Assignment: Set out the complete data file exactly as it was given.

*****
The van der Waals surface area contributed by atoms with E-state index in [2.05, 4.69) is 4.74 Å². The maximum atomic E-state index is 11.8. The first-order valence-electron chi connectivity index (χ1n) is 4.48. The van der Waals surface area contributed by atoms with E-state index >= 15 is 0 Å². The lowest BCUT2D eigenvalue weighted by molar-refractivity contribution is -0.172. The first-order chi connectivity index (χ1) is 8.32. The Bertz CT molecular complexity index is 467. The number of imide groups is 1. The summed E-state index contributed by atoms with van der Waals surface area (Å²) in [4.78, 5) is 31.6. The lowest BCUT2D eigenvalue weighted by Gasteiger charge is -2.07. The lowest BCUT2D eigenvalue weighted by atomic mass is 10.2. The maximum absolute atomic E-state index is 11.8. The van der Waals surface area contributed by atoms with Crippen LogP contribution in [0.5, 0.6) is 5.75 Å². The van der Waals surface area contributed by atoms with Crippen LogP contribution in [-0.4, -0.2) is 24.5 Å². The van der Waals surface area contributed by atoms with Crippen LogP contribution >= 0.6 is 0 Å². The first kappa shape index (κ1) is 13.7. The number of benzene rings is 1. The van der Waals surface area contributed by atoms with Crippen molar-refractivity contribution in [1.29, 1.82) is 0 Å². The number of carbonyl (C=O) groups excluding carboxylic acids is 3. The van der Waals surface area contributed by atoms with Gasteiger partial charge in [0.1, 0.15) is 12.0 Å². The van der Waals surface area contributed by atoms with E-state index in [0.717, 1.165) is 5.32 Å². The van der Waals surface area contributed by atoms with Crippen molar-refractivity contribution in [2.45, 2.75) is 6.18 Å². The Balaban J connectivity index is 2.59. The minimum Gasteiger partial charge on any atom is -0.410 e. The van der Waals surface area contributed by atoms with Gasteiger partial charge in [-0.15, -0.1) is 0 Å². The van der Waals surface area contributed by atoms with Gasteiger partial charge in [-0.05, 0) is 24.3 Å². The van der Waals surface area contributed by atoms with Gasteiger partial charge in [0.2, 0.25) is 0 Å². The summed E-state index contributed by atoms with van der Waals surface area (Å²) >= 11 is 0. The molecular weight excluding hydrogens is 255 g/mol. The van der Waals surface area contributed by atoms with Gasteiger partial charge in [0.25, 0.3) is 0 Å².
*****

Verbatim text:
The van der Waals surface area contributed by atoms with E-state index in [2.05, 4.69) is 4.74 Å². The maximum atomic E-state index is 11.8. The first-order valence-electron chi connectivity index (χ1n) is 4.48. The van der Waals surface area contributed by atoms with E-state index >= 15 is 0 Å². The lowest BCUT2D eigenvalue weighted by molar-refractivity contribution is -0.172. The first-order chi connectivity index (χ1) is 8.32. The Bertz CT molecular complexity index is 467. The number of imide groups is 1. The summed E-state index contributed by atoms with van der Waals surface area (Å²) in [4.78, 5) is 31.6. The lowest BCUT2D eigenvalue weighted by Gasteiger charge is -2.07. The lowest BCUT2D eigenvalue weighted by atomic mass is 10.2. The maximum absolute atomic E-state index is 11.8. The van der Waals surface area contributed by atoms with Crippen LogP contribution in [0.5, 0.6) is 5.75 Å². The van der Waals surface area contributed by atoms with Crippen LogP contribution in [-0.4, -0.2) is 24.5 Å². The van der Waals surface area contributed by atoms with Crippen LogP contribution >= 0.6 is 0 Å². The first kappa shape index (κ1) is 13.7. The number of benzene rings is 1. The van der Waals surface area contributed by atoms with Crippen molar-refractivity contribution in [1.29, 1.82) is 0 Å². The number of carbonyl (C=O) groups excluding carboxylic acids is 3. The van der Waals surface area contributed by atoms with Gasteiger partial charge in [0.1, 0.15) is 12.0 Å². The van der Waals surface area contributed by atoms with E-state index in [0.717, 1.165) is 5.32 Å². The van der Waals surface area contributed by atoms with Crippen molar-refractivity contribution in [2.45, 2.75) is 6.18 Å². The Balaban J connectivity index is 2.59. The minimum Gasteiger partial charge on any atom is -0.410 e. The van der Waals surface area contributed by atoms with Gasteiger partial charge in [-0.15, -0.1) is 0 Å². The van der Waals surface area contributed by atoms with Gasteiger partial charge in [-0.05, 0) is 24.3 Å². The van der Waals surface area contributed by atoms with Gasteiger partial charge in [0.2, 0.25) is 0 Å². The summed E-state index contributed by atoms with van der Waals surface area (Å²) >= 11 is 0. The molecular weight excluding hydrogens is 255 g/mol. The van der Waals surface area contributed by atoms with Gasteiger partial charge in [0.25, 0.3) is 0 Å².